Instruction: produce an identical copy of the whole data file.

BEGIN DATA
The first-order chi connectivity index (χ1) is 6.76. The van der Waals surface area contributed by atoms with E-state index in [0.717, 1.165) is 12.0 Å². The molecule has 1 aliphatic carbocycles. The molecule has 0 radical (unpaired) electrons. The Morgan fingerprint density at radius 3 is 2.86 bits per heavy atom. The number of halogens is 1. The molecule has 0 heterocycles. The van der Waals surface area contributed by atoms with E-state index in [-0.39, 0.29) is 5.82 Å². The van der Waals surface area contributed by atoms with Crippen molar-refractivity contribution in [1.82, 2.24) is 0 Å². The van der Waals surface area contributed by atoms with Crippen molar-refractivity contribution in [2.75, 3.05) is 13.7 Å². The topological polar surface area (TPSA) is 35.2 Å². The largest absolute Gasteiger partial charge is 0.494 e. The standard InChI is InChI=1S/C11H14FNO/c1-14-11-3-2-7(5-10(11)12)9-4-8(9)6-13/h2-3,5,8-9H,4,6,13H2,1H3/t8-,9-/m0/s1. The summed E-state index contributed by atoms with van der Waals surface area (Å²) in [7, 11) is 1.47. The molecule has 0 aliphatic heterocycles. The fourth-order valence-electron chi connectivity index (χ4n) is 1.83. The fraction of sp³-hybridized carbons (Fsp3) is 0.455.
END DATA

The first-order chi connectivity index (χ1) is 6.76. The van der Waals surface area contributed by atoms with E-state index in [0.717, 1.165) is 12.0 Å². The molecule has 1 aliphatic carbocycles. The molecule has 0 radical (unpaired) electrons. The Morgan fingerprint density at radius 3 is 2.86 bits per heavy atom. The number of halogens is 1. The molecule has 0 heterocycles. The van der Waals surface area contributed by atoms with E-state index in [-0.39, 0.29) is 5.82 Å². The van der Waals surface area contributed by atoms with Crippen molar-refractivity contribution in [1.82, 2.24) is 0 Å². The van der Waals surface area contributed by atoms with Crippen molar-refractivity contribution in [2.75, 3.05) is 13.7 Å². The topological polar surface area (TPSA) is 35.2 Å². The largest absolute Gasteiger partial charge is 0.494 e. The standard InChI is InChI=1S/C11H14FNO/c1-14-11-3-2-7(5-10(11)12)9-4-8(9)6-13/h2-3,5,8-9H,4,6,13H2,1H3/t8-,9-/m0/s1. The summed E-state index contributed by atoms with van der Waals surface area (Å²) in [7, 11) is 1.47. The molecule has 0 aliphatic heterocycles. The fourth-order valence-electron chi connectivity index (χ4n) is 1.83. The fraction of sp³-hybridized carbons (Fsp3) is 0.455.